Monday, 24 April 2017

Fashion Revolution

April 24th - 30th April is Fashion Revolution week. If you aren't a follower of the Fashion Revolution campaign, there isn't a better time to find out and get involved.



Why should I care?


Today is the fourth anniversary of the Rana Plaza collapse. 1,138 people died in an unstable building that collapsed in Bangladesh. The building consisted of five garment factories, making stock for many of the brands we see on every high-street and in every shopping centre. Over a thousand people died while making our clothes.

As we remember this disaster that happened only four years ago, we also have to consider what other issues cheap, fast fashion creates globally. Many of the garment workers who make our clothes are not paid fairly, work unhealthy amounts of hours and are not given fair workers rights or social insurance. The majority of the people who make our clothes are young women (some are children), who experience harassment and abuse from their employers. We know that this is not okay.

Not only does the fast fashion industry abuse the vulnerable people who create our garments, but it abuses our planet too. Fashion is one of the dirtiest industries on the planet, and it's not surprising given how much and how rapidly we consume. The fashion industry needs toxic chemicals to survive, and is responsible for 3% of global CO2 emissions. Annually, 350,000 tons of clothing goes to landfill in the UK alone.

What can I do to help?


Fashion Revolution is a campaign that calls for more transparency from the fashion industry. If we require brands to be transparent, we require them to be responsible. How can we, as consumers, make the right choices when brands will do just about anything to cover up their evils?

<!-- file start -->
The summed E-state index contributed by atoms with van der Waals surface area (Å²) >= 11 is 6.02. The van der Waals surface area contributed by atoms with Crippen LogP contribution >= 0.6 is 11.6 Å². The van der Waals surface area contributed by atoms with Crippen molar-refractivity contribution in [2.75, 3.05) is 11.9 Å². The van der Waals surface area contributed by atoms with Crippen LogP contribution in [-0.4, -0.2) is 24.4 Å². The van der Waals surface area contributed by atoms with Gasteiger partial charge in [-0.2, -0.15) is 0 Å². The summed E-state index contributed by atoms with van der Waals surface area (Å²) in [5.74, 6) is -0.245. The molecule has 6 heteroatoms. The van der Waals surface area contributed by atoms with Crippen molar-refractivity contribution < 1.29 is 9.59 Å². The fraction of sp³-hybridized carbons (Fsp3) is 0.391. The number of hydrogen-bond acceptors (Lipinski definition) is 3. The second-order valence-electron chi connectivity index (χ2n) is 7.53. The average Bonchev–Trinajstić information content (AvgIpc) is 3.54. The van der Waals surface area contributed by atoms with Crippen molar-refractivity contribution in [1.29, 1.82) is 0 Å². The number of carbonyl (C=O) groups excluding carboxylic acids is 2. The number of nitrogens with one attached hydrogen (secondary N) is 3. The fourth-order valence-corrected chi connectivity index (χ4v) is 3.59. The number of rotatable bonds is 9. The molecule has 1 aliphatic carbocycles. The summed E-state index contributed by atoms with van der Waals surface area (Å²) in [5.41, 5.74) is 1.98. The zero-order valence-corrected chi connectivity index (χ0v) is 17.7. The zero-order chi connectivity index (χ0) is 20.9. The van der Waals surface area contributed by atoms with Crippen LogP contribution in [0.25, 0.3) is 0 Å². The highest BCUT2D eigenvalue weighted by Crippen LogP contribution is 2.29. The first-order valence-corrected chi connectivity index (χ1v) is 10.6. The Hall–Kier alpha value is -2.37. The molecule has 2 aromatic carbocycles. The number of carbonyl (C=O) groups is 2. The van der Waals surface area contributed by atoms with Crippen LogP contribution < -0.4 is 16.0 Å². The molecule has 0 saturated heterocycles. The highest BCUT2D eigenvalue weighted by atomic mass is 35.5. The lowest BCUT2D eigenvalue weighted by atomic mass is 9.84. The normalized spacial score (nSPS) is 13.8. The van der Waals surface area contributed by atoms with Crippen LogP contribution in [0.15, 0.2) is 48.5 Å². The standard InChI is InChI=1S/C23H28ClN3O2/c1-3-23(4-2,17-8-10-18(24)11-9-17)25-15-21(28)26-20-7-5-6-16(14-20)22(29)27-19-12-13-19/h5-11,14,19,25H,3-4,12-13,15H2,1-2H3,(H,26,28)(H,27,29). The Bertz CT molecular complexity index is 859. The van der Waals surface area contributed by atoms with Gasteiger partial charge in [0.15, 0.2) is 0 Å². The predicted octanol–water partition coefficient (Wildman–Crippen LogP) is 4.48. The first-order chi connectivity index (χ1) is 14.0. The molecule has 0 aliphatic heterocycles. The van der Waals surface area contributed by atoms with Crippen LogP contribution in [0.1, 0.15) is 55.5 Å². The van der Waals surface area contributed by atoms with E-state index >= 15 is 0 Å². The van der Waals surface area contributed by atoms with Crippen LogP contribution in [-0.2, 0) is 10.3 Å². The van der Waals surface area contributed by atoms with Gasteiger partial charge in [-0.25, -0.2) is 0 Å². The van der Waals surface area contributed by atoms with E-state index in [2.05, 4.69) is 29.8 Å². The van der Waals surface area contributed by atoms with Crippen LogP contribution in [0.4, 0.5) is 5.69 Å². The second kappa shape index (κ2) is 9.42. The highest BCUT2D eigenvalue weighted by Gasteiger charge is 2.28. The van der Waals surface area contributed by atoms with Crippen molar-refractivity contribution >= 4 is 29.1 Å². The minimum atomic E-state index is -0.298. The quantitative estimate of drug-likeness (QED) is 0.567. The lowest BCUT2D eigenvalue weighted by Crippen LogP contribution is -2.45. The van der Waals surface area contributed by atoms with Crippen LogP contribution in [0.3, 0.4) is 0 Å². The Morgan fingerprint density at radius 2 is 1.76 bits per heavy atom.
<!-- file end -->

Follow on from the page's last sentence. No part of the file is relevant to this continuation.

The quickest, easiest thing to do today is to ask brands #whomademyclothes?



Throughout this Fashion Revolution week, we can help by joining the revolution in seven ways. Check out their website and social media to get an idea of what you can do to help. On my own blog, I will be demanding transparency from brands, and sharing ways I shop more ethically and extend the life of clothing. Below, I'm also linking some of my favourite bloggers that promote ethical, fair clothing and call for a transparent and responsible fashion industry.

Please get involved today, and we can make the world a better place.

Resources:
Fashion Revolution
War on Want
The True Cost (documentary)
Ethical Fashion Forum
Centre for Sustainable Fashion

Posts:
Why Fast Fashion is a Feminist Issue

Revolutionary Blogs:
Tolly Dolly Posh
Tartan Brunette
Trashed Vintage
Eleanor Claudie
Kristen Leo
Cruelty-free Becky
Not So Quiet Grrl
Soph's Choices
Another Story For Tomorrow

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